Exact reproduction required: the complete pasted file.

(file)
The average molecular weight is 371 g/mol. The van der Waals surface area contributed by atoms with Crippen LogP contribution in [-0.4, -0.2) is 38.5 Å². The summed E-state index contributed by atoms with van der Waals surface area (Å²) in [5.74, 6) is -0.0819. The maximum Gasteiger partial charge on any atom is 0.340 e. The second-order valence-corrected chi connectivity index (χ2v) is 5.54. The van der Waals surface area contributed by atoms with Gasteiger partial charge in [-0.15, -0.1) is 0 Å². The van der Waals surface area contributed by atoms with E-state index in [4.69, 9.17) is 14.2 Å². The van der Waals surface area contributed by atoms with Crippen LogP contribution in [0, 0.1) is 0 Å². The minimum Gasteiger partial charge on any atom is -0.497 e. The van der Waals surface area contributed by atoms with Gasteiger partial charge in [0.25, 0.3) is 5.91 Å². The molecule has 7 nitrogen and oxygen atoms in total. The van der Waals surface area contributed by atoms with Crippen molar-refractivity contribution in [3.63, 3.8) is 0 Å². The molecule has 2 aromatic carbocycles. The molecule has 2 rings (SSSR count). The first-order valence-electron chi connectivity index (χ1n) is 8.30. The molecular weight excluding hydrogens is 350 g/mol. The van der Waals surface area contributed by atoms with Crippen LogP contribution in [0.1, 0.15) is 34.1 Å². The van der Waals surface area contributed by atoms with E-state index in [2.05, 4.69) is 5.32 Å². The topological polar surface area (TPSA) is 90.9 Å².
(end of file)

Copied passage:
The average molecular weight is 371 g/mol. The van der Waals surface area contributed by atoms with Crippen LogP contribution in [-0.4, -0.2) is 38.5 Å². The summed E-state index contributed by atoms with van der Waals surface area (Å²) in [5.74, 6) is -0.0819. The maximum Gasteiger partial charge on any atom is 0.340 e. The second-order valence-corrected chi connectivity index (χ2v) is 5.54. The van der Waals surface area contributed by atoms with Gasteiger partial charge in [-0.15, -0.1) is 0 Å². The van der Waals surface area contributed by atoms with E-state index in [4.69, 9.17) is 14.2 Å². The van der Waals surface area contributed by atoms with Crippen LogP contribution in [0, 0.1) is 0 Å². The minimum Gasteiger partial charge on any atom is -0.497 e. The van der Waals surface area contributed by atoms with Gasteiger partial charge in [0.25, 0.3) is 5.91 Å². The molecule has 7 nitrogen and oxygen atoms in total. The van der Waals surface area contributed by atoms with Crippen molar-refractivity contribution in [3.63, 3.8) is 0 Å². The molecule has 2 aromatic carbocycles. The molecule has 2 rings (SSSR count). The first-order valence-electron chi connectivity index (χ1n) is 8.30. The molecular weight excluding hydrogens is 350 g/mol. The van der Waals surface area contributed by atoms with Crippen LogP contribution in [0.1, 0.15) is 34.1 Å². The van der Waals surface area contributed by atoms with E-state index in [2.05, 4.69) is 5.32 Å². The topological polar surface area (TPSA) is 90.9 Å².